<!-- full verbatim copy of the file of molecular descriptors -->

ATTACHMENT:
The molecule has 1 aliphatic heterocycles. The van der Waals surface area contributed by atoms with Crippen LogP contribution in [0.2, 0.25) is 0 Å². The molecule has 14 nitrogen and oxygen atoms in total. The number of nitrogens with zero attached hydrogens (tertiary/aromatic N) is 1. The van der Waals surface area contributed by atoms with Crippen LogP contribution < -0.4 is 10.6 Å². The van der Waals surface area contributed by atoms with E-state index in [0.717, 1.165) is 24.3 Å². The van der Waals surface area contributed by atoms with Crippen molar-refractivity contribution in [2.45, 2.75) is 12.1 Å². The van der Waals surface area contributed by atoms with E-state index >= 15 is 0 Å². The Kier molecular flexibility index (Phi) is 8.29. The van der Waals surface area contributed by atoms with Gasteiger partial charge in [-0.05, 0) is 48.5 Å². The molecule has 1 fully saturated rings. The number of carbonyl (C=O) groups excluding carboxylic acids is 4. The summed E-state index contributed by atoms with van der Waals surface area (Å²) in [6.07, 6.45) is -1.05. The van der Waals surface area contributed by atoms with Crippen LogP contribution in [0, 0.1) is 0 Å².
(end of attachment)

The molecule has 1 aliphatic heterocycles. The van der Waals surface area contributed by atoms with Crippen LogP contribution in [0.2, 0.25) is 0 Å². The molecule has 14 nitrogen and oxygen atoms in total. The number of nitrogens with zero attached hydrogens (tertiary/aromatic N) is 1. The van der Waals surface area contributed by atoms with Crippen LogP contribution < -0.4 is 10.6 Å². The van der Waals surface area contributed by atoms with E-state index in [0.717, 1.165) is 24.3 Å². The van der Waals surface area contributed by atoms with Crippen molar-refractivity contribution in [2.45, 2.75) is 12.1 Å². The van der Waals surface area contributed by atoms with E-state index >= 15 is 0 Å². The Kier molecular flexibility index (Phi) is 8.29. The van der Waals surface area contributed by atoms with Gasteiger partial charge in [-0.05, 0) is 48.5 Å². The molecule has 1 fully saturated rings. The number of carbonyl (C=O) groups excluding carboxylic acids is 4. The summed E-state index contributed by atoms with van der Waals surface area (Å²) in [6.07, 6.45) is -1.05. The van der Waals surface area contributed by atoms with Crippen LogP contribution in [0, 0.1) is 0 Å².